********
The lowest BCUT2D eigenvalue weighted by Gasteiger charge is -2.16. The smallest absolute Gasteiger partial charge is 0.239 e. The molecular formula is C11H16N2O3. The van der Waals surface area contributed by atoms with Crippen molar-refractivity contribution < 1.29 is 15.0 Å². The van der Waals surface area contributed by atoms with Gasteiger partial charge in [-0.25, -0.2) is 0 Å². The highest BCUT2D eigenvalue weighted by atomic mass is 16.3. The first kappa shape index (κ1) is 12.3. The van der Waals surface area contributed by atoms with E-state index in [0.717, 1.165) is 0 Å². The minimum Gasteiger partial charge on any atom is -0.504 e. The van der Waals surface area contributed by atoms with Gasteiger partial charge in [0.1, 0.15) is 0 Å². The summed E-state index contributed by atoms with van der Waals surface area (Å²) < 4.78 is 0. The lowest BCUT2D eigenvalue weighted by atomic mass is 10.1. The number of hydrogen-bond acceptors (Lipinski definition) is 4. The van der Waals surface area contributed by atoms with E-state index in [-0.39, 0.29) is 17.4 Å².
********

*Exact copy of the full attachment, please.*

The lowest BCUT2D eigenvalue weighted by Gasteiger charge is -2.16. The smallest absolute Gasteiger partial charge is 0.239 e. The molecular formula is C11H16N2O3. The van der Waals surface area contributed by atoms with Crippen molar-refractivity contribution < 1.29 is 15.0 Å². The van der Waals surface area contributed by atoms with Gasteiger partial charge in [-0.25, -0.2) is 0 Å². The highest BCUT2D eigenvalue weighted by atomic mass is 16.3. The first kappa shape index (κ1) is 12.3. The van der Waals surface area contributed by atoms with E-state index in [0.717, 1.165) is 0 Å². The minimum Gasteiger partial charge on any atom is -0.504 e. The van der Waals surface area contributed by atoms with Gasteiger partial charge in [0.1, 0.15) is 0 Å². The summed E-state index contributed by atoms with van der Waals surface area (Å²) < 4.78 is 0. The lowest BCUT2D eigenvalue weighted by atomic mass is 10.1. The number of hydrogen-bond acceptors (Lipinski definition) is 4. The van der Waals surface area contributed by atoms with E-state index in [-0.39, 0.29) is 17.4 Å².